After the exclusion of 129 patients (66 due to missing date of COVID-19 diagnosis, 63 due to missing mortality outcome), out of 3108 eligible participants, 1806 COVID-19 survivors were subsequently followed at participating institutions, with a median post-COVID-19 observation period of 158 days (interquartile range: 28–321 days). Among the 1302 excluded patients, 812 (62.4%) died within 28 days of COVID-19 diagnosis whilst post-COVID-19 information was not available for 490 (37.6%) patients. Overall, 34 reinfections (1.9%) were reported after a median time of 152 days (range: 40–620) from the first COVID-19 diagnosis (Fig. 1). Baseline demographics and oncological characteristics are reported in Supplementary Table 2. The majority of patients were female (18, 52.9%), aged ≥65 years old (20, 58.8%) and presented at least one comorbidity (26, 76.5%). The most frequent primary tumour were haematological malignancies (12, 35%), of which 4 lymphoma (4, 33.3%), 1 Hodgkin’s disease (8.3%), 2 (16.7%) multiple myeloma, 2 (16.7%) myeloid leukaemia.

Fig. 1: Study flowchart.
figure 1

IQR interquartile range.

No reinfected patient was fully vaccinated against SARS-CoV-2 prior to the first infection. Overall, 11 (32.4%) patients were receiving systemic anticancer therapy (SACT) at first COVID-19, in detail: 4 (36.4%) chemotherapy (either alone or in combination with other agents), 1 (9.1%) immune checkpoint inhibitors, 5 (45.4%) monoclonal antibodies/tyrosine kinase inhibitors, and 1 (9.1%) endocrine therapy. Of note, among patients on SACT at the moment of the first infection (within 4 weeks prior to COVID-19), one (9.1%) permanently discontinued the treatment, five (45.4%) resumed the treatment following a regime/dose adjustment, and four (36.4%) continued the same regimen without changes.

Among the 29 patients who underwent a clinical assessment between the two infections, 7 (25%) reported COVID-19 sequelae (6, 85.7% respiratory, 2, 28.6% others). A stage migration from non-advanced to advanced disease in-between infections was reported for only 1 (2.9%) patient.

Viral genome sequencing was not available in our database. Paired exact timings for each of the first/second infections are reported in Supplementary Table 3; most of the first infections were diagnosed in 2020 (27, 79.4%), while most of reinfections in 2021 (25, 73.5%).

Table 1 summarises COVID-19 symptoms and characteristics of COVID-19 severity prevalence across infections. A lower prevalence of symptoms (52.9% vs 91.2%, P = 0.0008) and need of COVID-19 specific therapy (11.8% vs 50%, P = 0.0013) was reported for the second infection as compared to the first (Fig. 2), while no difference in terms of hospitalisation (P = 0.2636), intensive care unit admission (P = 1.0000), oxygen therapy (P = 0.1552) and mechanical ventilation (P = 1.0000) requirements were found. Of note, 11 patients (32.4%) and 3 (8.8%) were fully and partially vaccinated against SARS-CoV-2 before the 2nd infection, respectively. The prevalence of COVID-19 symptoms at the second infection was slightly lower among fully vaccinated patients (63.6%, 7/11) than unvaccinated patients (70.0%, 14/2), while the need of COVID-19 therapy was slightly higher (18.2%, 2/11 vs 15.0%, 3/20). The median follow-up from the second infection was 115 days (95% CI: 27–196) and the 14-day CFR was 11.8%, with 4 death events overall, none of which occurred among fully vaccinated patients. Among 20 unvaccinated patients prior to the second infection, 3 deaths occurred within 14 days from COVID-19 diagnosis, with a 14-day CFR of 15% (Fig. 3). Among patients who died within 14 days from the second infection, most prevalent primary disease were gastrointestinal tumours [2], followed by breast cancer [1] and thoracic malignancy [1], while three patients (75%) had advanced-stage cancer.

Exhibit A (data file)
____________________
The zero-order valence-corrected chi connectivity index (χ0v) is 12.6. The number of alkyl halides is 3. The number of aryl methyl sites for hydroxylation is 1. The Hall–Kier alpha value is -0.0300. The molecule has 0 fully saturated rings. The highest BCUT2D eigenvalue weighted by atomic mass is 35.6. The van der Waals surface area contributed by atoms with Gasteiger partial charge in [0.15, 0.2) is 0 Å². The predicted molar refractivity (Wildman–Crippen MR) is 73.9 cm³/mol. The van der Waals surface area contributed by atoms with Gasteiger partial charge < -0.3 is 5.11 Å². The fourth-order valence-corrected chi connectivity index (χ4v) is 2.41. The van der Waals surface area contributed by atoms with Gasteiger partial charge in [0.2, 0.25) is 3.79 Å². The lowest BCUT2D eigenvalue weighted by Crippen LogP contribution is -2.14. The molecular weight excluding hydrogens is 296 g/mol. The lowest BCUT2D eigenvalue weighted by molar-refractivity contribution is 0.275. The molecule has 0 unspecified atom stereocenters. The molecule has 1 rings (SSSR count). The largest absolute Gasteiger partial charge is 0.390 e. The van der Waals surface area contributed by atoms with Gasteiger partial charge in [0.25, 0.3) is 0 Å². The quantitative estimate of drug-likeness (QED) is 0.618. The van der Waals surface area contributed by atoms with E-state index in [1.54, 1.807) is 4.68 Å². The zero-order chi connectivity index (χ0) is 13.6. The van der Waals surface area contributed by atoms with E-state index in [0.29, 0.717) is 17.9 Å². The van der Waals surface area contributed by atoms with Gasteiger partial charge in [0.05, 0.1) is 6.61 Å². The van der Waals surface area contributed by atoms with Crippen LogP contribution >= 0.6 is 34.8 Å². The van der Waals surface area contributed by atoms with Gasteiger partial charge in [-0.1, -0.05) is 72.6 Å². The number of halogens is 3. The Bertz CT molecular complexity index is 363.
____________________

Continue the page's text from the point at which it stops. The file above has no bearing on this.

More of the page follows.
Table 1 Comparison of COVID-19 symptoms and surrogates of COVID-19 severity between the first and the second infections.
Fig. 2: Histogram plot reporting COVID-19 symptoms and surrogates of COVID-19 severity for first and second infections.
figure 2

Visual summary of COVID-19 symptoms (a) and proxies of COVID-19 severity (b) prevalence across infections. The prevalence of each specific symptom is computed using the number of symptomatic patients as the denominator.

Fig. 3: COVID-19 mortality according to vaccination status.
figure 3

Visual summary of the 14-day case fatality rates among patients experiencing SARS-CoV-2 reinfection.